Register. The purpose of such review is to ensure that our decisions 
are based on scientifically sound data, assumptions, and analysis. 
Accordingly, the final rule and decision may differ from this proposal.

Public Informational Meetings and Public Hearings

    We are holding two public informational meetings and public 
hearings on the dates listed above in DATES at the locations listed 
above in ADDRESSES. We are holding the public hearings to provide 
interested parties an opportunity to present verbal testimony (formal, 
oral comments) or written comments regarding the proposed rule and its 
supporting documents. A formal public hearing is not, however, an 
opportunity for dialogue with the Service; it is only a forum for 
accepting formal verbal testimony. In contrast to the public hearings, 
the public informational meetings allow the public the opportunity to 
interact with Service staff, who will be available to provide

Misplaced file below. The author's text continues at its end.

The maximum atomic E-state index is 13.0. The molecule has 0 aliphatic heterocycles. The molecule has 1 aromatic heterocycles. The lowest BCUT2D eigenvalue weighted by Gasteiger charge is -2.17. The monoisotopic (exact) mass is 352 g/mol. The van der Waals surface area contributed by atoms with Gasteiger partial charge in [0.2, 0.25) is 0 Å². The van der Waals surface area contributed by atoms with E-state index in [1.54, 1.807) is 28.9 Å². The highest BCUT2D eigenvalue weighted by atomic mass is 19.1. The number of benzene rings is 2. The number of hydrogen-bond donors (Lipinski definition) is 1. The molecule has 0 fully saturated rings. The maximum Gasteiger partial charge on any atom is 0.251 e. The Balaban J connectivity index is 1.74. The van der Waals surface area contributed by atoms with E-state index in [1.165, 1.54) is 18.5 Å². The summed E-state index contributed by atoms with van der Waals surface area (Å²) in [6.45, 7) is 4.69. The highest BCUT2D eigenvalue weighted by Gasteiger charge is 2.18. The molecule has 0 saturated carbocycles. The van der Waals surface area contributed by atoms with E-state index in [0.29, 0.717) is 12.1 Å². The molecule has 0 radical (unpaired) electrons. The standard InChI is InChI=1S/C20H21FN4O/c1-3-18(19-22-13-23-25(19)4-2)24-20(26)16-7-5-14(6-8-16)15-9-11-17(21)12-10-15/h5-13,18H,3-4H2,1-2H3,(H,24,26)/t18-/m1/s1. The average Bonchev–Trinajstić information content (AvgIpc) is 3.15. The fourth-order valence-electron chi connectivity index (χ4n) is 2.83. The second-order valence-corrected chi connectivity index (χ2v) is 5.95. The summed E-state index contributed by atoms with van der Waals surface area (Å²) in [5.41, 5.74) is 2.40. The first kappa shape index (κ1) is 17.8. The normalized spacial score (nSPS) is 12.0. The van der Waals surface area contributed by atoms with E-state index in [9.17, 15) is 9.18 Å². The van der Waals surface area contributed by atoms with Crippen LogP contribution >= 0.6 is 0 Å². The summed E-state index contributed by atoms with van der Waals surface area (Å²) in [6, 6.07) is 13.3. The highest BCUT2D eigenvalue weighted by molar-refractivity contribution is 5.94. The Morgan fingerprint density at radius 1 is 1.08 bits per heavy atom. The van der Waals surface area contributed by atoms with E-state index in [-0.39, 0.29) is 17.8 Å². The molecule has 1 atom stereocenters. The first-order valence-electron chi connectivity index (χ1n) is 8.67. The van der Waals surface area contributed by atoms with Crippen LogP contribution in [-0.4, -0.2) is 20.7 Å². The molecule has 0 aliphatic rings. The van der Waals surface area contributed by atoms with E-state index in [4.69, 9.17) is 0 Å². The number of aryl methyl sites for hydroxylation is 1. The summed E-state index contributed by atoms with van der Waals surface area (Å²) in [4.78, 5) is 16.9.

information and address questions on the proposed rule and its 
supporting documents.
    We cannot accept verbal testimony at any of the public 
informational meetings; verbal testimony can only be accepted at the 
public hearings. Anyone wishing to make an oral statement at a public 
hearing for the record is encouraged to provide a written copy of their 
statement to us at the hearing. In the event there is a large 
attendance, the time allotted for oral statements may be limited. 
Speakers can sign up at a hearing if they desire to make an oral 
statement. Oral and written statements receive equal consideration.